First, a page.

The first Jamaicans who migrated to Canada were settled in Halifax on July 22, 1776. Many of these early immigrants helped to reinforce Nova Scotia’s defences by building the Halifax Citadel, 1795-1800. While some of the Maroons remained in Canada, due to difficulty in adjusting to the harsh climate, the majority were re-settled in Sierra Leone where their descendants remain until this day.
In the 1900s, the Jamaicans who migrated to Canada included John Robert Giscome, a gold prospector, James Barnswell a carpenter and Robert Sutherland, who graduated from Queen’s University and became the first Black lawyer in Canada. In the early 20th Century, Jamaicans came to Canada to work as domestics, Canadian railway porters and blacksmiths. Due to Canada’s restrictive immigration policies, it wasn’t until the domestic scheme was implemented in 1955 that there was an increase in Jamaican immigration to Canada. Up until 1965, only about 1,000 Jamaican women had come to Canada under the domestic scheme.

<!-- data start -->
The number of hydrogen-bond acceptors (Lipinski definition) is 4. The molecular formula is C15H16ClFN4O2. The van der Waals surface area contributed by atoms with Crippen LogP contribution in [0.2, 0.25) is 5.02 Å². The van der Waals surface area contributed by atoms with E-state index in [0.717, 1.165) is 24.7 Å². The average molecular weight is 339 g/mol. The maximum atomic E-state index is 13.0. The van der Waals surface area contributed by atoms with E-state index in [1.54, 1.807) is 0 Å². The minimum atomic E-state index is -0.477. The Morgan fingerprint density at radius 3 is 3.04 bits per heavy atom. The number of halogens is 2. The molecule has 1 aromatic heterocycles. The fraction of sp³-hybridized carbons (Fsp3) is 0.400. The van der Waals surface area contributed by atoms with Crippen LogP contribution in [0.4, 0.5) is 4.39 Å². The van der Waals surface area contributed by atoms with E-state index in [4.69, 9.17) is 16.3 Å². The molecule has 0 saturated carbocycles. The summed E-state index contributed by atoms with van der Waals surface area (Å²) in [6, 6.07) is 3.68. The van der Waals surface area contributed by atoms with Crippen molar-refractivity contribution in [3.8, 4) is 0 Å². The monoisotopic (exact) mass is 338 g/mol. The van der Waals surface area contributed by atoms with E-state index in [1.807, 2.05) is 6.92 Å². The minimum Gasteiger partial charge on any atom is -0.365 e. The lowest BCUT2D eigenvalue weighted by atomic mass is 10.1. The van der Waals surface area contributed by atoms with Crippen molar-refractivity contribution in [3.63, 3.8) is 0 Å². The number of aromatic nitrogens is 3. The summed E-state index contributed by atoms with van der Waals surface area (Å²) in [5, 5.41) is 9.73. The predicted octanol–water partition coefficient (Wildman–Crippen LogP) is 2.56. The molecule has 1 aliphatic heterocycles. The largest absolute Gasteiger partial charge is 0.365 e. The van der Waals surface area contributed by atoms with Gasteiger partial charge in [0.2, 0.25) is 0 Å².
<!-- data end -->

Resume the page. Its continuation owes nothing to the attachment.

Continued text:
Some Jamaicans also came to Canada on student visas during that era. Due to the severe shortage of nurses during the 1960s, Jamaican nurses were able to come to Canada under the “cases of special merit” provisions of the immigration act.
In 1967, immigration laws were modified and under the “point” system, more Jamaicans were able to come to Canada based on their level of education and skill. During the Trudeau years, provisions were put in place in the Canadian immigration system to permit the re-unification of families. This era saw a larger influx of Jamaican immigrants with the majority settling in the Greater Toronto area.